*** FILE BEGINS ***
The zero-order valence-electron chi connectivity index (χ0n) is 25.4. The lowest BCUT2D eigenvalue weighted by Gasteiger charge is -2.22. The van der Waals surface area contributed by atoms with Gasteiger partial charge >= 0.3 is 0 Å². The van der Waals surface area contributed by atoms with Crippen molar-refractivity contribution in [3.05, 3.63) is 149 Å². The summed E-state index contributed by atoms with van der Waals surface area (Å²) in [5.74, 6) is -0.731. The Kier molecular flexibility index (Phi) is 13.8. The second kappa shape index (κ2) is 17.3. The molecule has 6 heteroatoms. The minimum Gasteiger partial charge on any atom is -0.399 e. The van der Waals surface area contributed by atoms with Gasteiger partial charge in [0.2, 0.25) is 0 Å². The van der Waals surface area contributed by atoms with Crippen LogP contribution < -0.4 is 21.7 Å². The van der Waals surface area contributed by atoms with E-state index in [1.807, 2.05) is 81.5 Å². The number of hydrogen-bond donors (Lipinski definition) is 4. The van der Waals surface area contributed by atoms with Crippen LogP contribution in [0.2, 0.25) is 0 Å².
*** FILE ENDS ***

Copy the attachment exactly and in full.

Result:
The zero-order valence-electron chi connectivity index (χ0n) is 25.4. The lowest BCUT2D eigenvalue weighted by Gasteiger charge is -2.22. The van der Waals surface area contributed by atoms with Gasteiger partial charge >= 0.3 is 0 Å². The van der Waals surface area contributed by atoms with Crippen molar-refractivity contribution in [3.05, 3.63) is 149 Å². The summed E-state index contributed by atoms with van der Waals surface area (Å²) in [5.74, 6) is -0.731. The Kier molecular flexibility index (Phi) is 13.8. The second kappa shape index (κ2) is 17.3. The molecule has 6 heteroatoms. The minimum Gasteiger partial charge on any atom is -0.399 e. The van der Waals surface area contributed by atoms with Gasteiger partial charge in [0.2, 0.25) is 0 Å². The van der Waals surface area contributed by atoms with Crippen LogP contribution < -0.4 is 21.7 Å². The van der Waals surface area contributed by atoms with E-state index in [1.807, 2.05) is 81.5 Å². The number of hydrogen-bond donors (Lipinski definition) is 4. The van der Waals surface area contributed by atoms with Crippen LogP contribution in [0.2, 0.25) is 0 Å².